It is true that cloud-native databases are becoming popular, but SQL remains the market standard for handling data, irrespective of what kind of technology you are using. Any domain of software engineering – web development, application building, data science, or data warehousing requires knowledge of SQL.
While you can learn SQL reasonably easily, the knowledge of optimization techniques sets you apart. The more optimized SQL queries you write, the better will be the performance of the database. The SQL tips we are about to share for software engineers are the ones our database engineers at Talent500 use.
Let’s get started.
1.Indexes in databases
Indexes are the essential features of an SQL query. Using the indexes, you can filter data based on your requirement. However, a suboptimal index query can result in slow output, which is why you must know how to optimize the query.
An index field is used as follows:
count(1)::float/(select sum(1) from table_name) * 100
group by column_name
order by 2 desc
This query could be more optimal, but it shows how the index in SQL is used to quickly access a value without parsing through the entire data tables.
As the size of the data tables increases, it is essential to check whether the indexes you created or that were automatically inherited are in use. It is a good practice to delete unused indexes to ensure data size doesn’t increase unnecessarily.
Here’s the query to check used indexes:
pg_size_pretty(pg_relation_size(c.oid)) AS table_size,
psai.indexrelname AS index_name,
pg_size_pretty(pg_relation_size(i.indexrelid)) AS index_size,
CASE WHEN i.indisunique THEN ‘Y’ ELSE’ N’ END AS “unique”,
psai.idx_scan AS number_of_scans,
psai.idx_tup_read AS tuples_read,
psai.idx_tup_fetch AS tuples_fetched
LEFT JOIN pg_class c ON t.tablename = c.relname
LEFT JOIN pg_indexi ON c.oid = i.indrelid
LEFT JOIN pg_stat_all_indexespsai ON i.indexrelid = psai.indexrelid
t.schemaname NOT IN (‘pg_catalog’, ‘information_schema’)
ORDER BY 1, 2;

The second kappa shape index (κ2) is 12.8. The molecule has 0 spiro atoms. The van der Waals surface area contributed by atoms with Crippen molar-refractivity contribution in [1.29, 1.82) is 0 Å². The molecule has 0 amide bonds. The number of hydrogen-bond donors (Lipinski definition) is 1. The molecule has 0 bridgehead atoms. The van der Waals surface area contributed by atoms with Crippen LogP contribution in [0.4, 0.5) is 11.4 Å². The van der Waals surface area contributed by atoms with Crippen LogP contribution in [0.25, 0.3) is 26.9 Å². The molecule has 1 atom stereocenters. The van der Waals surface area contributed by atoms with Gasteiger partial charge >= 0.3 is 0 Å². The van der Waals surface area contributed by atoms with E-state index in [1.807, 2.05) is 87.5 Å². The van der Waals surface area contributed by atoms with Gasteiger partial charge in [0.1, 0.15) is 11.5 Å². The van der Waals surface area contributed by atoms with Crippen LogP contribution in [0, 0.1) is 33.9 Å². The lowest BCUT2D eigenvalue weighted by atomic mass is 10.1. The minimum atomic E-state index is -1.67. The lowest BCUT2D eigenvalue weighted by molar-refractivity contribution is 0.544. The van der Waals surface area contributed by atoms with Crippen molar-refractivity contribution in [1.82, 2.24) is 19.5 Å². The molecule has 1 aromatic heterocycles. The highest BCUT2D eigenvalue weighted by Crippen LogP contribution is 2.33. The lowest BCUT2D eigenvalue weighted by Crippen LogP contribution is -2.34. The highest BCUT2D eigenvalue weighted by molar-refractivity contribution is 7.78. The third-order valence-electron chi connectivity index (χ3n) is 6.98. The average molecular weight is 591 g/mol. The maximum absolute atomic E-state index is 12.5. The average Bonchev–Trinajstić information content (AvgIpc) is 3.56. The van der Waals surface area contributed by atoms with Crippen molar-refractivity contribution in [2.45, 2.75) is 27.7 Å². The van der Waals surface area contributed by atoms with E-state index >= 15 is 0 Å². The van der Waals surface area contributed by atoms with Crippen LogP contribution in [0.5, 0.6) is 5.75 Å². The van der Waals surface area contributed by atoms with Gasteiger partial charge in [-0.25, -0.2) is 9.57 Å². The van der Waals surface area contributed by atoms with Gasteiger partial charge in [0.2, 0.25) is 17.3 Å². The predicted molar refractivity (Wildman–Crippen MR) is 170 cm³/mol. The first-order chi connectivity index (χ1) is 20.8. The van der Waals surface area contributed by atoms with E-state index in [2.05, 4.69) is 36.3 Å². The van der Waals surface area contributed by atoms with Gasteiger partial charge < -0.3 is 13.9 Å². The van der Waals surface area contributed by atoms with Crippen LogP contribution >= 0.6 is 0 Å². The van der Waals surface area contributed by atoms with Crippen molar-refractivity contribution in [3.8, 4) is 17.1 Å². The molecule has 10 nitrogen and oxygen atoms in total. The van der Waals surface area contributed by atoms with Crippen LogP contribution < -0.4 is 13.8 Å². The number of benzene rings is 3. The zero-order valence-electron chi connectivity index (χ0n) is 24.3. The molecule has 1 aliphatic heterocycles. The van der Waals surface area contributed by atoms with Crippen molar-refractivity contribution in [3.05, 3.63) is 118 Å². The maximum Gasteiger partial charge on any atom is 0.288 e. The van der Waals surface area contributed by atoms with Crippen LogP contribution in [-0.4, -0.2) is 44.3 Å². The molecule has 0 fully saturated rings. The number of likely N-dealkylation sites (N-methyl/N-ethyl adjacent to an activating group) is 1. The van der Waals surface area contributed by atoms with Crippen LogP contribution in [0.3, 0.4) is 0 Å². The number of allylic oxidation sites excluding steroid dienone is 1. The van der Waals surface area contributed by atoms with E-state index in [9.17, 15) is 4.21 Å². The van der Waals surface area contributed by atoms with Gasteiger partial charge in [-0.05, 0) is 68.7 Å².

Any unused indexes must be deleted. If any mutations on the table are slow, you must check where the index takes up a lot of space.
2.Avoid using multiple OR in the FILTER predicate
You need to change your behavior if you combine two or more conditions in your SQL query with an OR operand. It is better not to use OR; instead, you can split the query into separate search expressions.
SQL cannot process OR with a single operation. It evaluates each component of the OR separately, which can result in poor performance. Let’s see an example:
WHERE Name = @P
OR login = @P;
SQL will process both statements separately, increasing the output time. We can optimize this query by using two SELECT queries and combing them with a UNION operator like this:
SELECT * FROM USER
WHERE Name = @P
SELECT * FROM USER
WHERE login = @P;
SQL will use indexes, and query processing will be much faster.
3.Use wildcards at the end of a phrase only
Wildcards in SQL queries serve as the placeholder for words and phrases. They make data retrieval more efficient and faster. However, it would help if you only used the wildcards in the SELECT statements at the end of the phrases. For example:
FROM Person.Person p
WHERE p.FirstName LIKE ‘And%’;
In this query, you will get a list of all the customers whose First Name matches your specified condition: if the first name starts with ‘And.’
This is a more straightforward query; however, when working with a large data set, you can use wildcards to retrieve data with the SELECT statement. In such a scenario, you cannot rely on simply using wildcards but creating a persisted computed column and running the REVERSE() function is a much more efficient approach.
Consider the following SQL query:
CREATE TABLE dbo.Customer (
id INT IDENTITY PRIMARY KEY
,ReversedCardNo AS REVERSE(CardNo) PERSISTED
CREATE INDEX ByReversedCardNo ON dbo.Customer (ReversedCardNo)
CREATE INDEX ByCardNo ON dbo.Customer (CardNo)
INSERT INTO dbo.Customer (CardNo)
SELECT TOP 100
FROM Customer c
–searching for CardNo that end in 510c
WHERE CardNo LIKE’ %510c’
WHERE ReversedCardNo LIKE REVERSE(‘%510c’)
Here, we are retrieving customers’ information using the last digits of their telephone numbers. A simple wildcard query might be extremely slow, but the back-searching gets easier when used at the end of the phrases using the REVERSE() function.
These techniques to fine-tune and optimize search queries will help you write better SQL queries. As a software engineer, you must know how to optimize SQL queries for improved performance of the databases.
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